Deere, Agco Equipment Sales May Drop as Euro Falls, Bernstein's Dowd Says
Deere & Co., the world’s largest farm- machinery maker, and Agco Corp. may post declining agricultural- equipment sales if the euro extends its drop against the dollar, a Sanford C. Bernstein & Co. analyst said today.
The rapidly rising dollar may reduce farm cash receipts, a key driver of sales of machinery such as tractors and combines, by making U.S. crop exports more expensive, Daniel Dowd, the New York-based analyst, said in a report. That could mean revenue declines for Deere and Agco, he said.
“In past periods of currency crises, farm cash receipts have either declined on an annual basis or seen growth slow,” Dowd said. “For investors who believe the euro will weaken significantly from current levels against the dollar, caution on Deere and Agco is warranted.”
Dowd, who has an “outperform” rating on both companies, added that the fundamentals of the agricultural market “remain intact.”
The euro fell to the lowest level against the dollar in more than a year today on concern Europe’s debt crisis is worsening. Moody’s Investors Service placed its Aa2 rating for Portugal on review for a possible downgrade and protests amid Greece’s financial woes turned deadly.
Deere, based in Moline, Illinois, fell 31 cents to $58.11 at 11:35 a.m. in New York Stock Exchange composite trading. The shares gained 8 percent this year before today. Agco, based in Duluth, Georgia, dropped 37 cents, or 1.1 percent, to $34.34 and climbed 7.3 percent this year through yesterday.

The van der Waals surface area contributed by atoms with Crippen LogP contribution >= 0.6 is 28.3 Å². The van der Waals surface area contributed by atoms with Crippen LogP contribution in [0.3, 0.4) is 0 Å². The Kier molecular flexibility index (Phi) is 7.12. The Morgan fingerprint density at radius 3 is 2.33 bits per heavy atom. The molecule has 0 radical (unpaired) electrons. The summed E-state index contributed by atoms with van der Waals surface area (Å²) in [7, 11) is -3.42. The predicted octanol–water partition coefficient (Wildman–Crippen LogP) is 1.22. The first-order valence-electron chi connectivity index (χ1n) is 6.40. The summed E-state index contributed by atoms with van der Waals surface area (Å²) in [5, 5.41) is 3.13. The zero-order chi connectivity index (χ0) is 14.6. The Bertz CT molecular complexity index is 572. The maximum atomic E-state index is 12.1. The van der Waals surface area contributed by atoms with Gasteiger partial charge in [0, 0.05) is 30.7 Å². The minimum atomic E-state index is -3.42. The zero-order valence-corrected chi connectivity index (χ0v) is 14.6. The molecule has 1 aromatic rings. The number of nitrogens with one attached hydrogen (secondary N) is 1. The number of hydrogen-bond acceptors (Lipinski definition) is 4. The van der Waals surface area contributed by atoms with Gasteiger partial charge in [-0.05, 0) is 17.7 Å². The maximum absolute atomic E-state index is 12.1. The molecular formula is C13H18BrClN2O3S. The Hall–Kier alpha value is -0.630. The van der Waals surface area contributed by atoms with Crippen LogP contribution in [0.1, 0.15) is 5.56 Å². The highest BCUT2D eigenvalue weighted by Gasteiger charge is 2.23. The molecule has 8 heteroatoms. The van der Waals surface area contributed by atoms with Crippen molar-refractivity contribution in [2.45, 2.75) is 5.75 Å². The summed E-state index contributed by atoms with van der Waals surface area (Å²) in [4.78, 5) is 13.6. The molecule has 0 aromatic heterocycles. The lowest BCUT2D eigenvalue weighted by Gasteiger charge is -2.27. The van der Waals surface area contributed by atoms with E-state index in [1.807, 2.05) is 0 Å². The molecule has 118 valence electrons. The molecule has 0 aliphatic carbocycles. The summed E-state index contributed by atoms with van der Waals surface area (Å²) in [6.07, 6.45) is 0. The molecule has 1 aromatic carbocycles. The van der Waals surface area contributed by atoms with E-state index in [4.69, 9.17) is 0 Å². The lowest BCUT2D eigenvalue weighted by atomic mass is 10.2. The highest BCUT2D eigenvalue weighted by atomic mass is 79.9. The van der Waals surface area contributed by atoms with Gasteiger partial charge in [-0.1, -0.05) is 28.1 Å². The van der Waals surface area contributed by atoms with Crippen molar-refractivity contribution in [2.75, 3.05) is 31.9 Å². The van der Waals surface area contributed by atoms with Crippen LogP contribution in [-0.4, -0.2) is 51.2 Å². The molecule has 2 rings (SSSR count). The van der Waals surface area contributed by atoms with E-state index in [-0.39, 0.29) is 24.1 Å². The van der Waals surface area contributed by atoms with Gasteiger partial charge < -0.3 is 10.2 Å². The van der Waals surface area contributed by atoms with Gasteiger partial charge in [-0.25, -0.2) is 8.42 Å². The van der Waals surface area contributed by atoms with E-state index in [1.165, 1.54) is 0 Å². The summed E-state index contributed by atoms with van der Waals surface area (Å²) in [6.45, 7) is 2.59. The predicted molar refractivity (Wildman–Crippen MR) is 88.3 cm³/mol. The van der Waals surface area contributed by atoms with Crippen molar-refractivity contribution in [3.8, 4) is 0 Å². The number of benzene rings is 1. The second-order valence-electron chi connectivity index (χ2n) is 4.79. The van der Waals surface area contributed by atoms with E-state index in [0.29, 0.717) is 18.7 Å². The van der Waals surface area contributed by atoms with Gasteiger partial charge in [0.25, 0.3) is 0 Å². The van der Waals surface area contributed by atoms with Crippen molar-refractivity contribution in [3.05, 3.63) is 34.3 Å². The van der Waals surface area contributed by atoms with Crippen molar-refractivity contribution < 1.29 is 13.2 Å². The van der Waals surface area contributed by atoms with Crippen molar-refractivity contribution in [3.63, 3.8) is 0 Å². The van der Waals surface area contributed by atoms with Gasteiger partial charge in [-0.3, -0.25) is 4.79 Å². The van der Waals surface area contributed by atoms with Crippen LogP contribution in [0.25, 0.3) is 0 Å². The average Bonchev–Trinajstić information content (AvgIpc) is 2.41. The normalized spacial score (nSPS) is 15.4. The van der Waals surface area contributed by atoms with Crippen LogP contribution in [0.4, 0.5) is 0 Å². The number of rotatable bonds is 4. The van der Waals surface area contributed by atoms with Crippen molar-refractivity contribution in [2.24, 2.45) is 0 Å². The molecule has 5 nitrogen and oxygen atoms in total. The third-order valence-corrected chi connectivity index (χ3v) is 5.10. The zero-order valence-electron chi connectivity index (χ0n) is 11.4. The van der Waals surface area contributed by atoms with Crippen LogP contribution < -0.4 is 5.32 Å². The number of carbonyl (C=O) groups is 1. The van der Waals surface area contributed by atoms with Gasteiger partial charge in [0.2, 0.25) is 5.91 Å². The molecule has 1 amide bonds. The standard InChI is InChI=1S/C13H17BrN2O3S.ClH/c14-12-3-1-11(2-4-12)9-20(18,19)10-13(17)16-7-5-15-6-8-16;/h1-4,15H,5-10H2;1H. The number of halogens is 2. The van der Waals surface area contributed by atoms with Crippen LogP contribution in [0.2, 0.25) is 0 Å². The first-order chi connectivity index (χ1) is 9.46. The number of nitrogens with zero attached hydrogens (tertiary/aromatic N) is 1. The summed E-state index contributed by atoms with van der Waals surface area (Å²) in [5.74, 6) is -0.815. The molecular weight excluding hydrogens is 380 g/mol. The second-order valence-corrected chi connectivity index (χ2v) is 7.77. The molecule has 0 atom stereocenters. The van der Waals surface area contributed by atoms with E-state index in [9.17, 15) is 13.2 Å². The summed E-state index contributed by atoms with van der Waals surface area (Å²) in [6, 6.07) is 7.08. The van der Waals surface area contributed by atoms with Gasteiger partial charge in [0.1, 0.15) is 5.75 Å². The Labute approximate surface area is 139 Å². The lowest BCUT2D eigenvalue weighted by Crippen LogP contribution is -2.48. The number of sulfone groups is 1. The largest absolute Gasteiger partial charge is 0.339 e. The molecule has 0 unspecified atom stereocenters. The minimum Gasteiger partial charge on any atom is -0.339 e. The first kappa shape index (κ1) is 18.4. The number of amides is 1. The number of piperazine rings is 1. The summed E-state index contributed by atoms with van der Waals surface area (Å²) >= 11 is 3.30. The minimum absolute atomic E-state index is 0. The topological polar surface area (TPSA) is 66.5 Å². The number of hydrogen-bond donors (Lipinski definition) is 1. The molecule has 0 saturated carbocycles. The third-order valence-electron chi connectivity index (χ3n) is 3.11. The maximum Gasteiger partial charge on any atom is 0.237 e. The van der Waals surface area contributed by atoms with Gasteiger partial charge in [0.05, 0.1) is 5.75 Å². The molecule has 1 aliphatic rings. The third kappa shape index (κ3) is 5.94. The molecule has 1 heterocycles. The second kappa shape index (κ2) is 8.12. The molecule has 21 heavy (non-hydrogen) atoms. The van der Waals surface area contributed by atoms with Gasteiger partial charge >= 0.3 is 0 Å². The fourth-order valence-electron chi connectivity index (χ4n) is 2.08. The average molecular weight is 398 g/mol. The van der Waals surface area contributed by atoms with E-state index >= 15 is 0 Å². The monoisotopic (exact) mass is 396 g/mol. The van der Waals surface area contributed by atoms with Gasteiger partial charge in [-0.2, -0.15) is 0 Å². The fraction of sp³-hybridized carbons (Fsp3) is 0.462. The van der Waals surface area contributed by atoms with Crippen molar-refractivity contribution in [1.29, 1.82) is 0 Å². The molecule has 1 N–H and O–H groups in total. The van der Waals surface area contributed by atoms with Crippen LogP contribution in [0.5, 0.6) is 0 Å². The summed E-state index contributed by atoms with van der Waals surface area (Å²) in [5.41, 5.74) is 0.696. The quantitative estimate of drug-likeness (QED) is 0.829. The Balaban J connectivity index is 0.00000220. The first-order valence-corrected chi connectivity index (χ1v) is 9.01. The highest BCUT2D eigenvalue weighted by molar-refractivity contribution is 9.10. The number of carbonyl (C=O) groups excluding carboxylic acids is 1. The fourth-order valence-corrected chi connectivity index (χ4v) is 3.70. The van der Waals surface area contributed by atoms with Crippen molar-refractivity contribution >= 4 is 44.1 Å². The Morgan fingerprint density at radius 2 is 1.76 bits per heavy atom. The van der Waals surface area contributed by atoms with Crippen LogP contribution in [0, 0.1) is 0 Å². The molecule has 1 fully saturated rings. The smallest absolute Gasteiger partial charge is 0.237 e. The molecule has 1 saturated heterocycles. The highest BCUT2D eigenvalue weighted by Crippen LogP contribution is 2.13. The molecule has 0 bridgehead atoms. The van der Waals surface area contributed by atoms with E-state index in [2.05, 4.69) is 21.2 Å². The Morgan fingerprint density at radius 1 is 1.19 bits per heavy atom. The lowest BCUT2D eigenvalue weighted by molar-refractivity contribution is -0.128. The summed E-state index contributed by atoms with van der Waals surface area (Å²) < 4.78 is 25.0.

Agco European Sales
Lower production and weaker demand in all major European markets contributed to a 32 percent decline in first-quarter sales for Agco’s Europe, Africa and Middle East region, the company said last month. Retail tractor sales in France, Scandinavia and Germany all declined at least 25 percent in the quarter, Agco said.
“Our forecast in 2010 calls for the European market to be weaker,” Greg Peterson, an Agco spokesman, said today in an interview. “We expect our sales in Europe to be lower than in 2009. A weaker euro means our sales in dollar terms will be somewhat reduced.”
A lower euro presents a “mixed bag” for European farmers, Peterson said. The cost of imports such as fuel may increase for European farmers while their crops may become more competitive to buyers overseas who see local currencies strengthen, he said.
Deere spokesman Ken Golden declined comment, citing the quiet period ahead of the company’s earnings report on May 19.